The articles in this section discuss high-level issues that relate to the second most important investor category, Business Partners. This group ranks second only to Employee Investors. Their importance is due to the fact that their efforts, along with the company’s efforts, combine to provide a product or service that can be offered to a customer. Without the involvement of business partners, the company’s offering may not be complete, scalable, or in some other way satisfactory. Just as important in our personal lives, finding and selecting a compatible business partner is crucial. The relationship needs to be mutually beneficial over the long-term.
Chapter 5.05 of this collection is totally focused on Business Partners. A number of the articles in that chapter discuss the process of selecting a business partner, understanding goal alignment, and avoiding pitfalls and minimizing risks. Some of the comments in those articles may be discouraging and lead to the conclusion that it is better to avoid partnerships. To the contrary, partnerships are valuable and, in many cases, the only method that can lead to success. All of the articles in this section and in Chapter 5.05 are intended to help the company make better-informed partner decisions and selections.
This section contains four articles that are more focused on Business Partners as investors in the company while the articles in Chapter 5.05 provide more details on the various operational issues associated with partnering. The titles and abstracts of the articles included in this section are listed below.
Business Partner Investor Introduction
The days of total vertical business integration and the do it alone concept of fulfilling customer demand have given away to forming business partner relationships that allow each participant to leverage the other’s core competencies. Partners, by choosing to invest their resources with a company, are essentially choosing to not invest their resources in other activities. They, therefore, should expect and receive an acceptable return on their investment.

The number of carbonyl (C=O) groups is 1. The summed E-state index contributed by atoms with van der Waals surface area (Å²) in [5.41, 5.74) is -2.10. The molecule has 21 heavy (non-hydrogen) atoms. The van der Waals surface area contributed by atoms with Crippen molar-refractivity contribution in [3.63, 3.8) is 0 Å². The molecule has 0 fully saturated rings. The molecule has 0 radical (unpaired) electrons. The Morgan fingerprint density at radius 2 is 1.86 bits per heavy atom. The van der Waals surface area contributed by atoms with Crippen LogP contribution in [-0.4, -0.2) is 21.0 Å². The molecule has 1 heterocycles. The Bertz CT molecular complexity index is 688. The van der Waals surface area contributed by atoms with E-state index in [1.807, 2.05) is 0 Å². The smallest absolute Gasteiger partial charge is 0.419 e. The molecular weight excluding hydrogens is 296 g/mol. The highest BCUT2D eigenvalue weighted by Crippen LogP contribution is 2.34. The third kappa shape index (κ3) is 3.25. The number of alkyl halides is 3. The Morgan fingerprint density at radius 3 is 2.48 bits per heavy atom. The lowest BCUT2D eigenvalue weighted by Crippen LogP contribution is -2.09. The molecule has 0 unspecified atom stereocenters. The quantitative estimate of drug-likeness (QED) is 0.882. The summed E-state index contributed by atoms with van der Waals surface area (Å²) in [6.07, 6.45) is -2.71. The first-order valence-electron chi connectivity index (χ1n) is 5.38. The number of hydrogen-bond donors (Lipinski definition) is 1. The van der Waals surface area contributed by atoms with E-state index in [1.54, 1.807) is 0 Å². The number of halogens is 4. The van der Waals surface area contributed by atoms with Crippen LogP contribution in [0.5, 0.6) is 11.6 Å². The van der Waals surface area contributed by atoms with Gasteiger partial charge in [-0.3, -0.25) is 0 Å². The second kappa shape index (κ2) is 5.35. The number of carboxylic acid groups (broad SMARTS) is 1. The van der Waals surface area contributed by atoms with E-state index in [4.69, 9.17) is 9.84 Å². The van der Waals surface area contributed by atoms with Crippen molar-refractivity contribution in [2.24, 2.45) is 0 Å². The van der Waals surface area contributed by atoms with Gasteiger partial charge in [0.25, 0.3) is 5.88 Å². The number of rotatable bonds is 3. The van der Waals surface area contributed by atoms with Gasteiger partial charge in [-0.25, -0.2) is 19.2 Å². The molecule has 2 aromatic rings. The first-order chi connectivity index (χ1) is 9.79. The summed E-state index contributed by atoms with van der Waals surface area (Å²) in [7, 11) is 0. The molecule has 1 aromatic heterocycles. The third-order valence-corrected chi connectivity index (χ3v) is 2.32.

Partnering Secret Sauce Ingredients
The success of a partnership is only partially dependent on the actual combined solution between the companies. Some of the underlying characteristics of each company can be far more important. Both potential partners must carefully consider these factors to insure compatibility.
Partnerships: The Beginning, Not the End
The agreement to form a partnership with a larger, more mature company is often viewed as an important milestone that is critical to the growth and perhaps even the survival of the company. To be fair, formalizing an agreement can be significant, but it must be viewed as the beginning of a new way of doing business that must take into account the partner’s needs and desires as well.
Why Are You Interested in Each Other
Partnerships need to be built on trust, not contractual documents. Open and frank discussions as to why each party is interested in pursuing the partnership is critical to meeting each other’s expectations. In most cases, each party will have very different goals. Ideally, the partnership should leverage each party’s strengths and compensate for the other party’s shortcomings.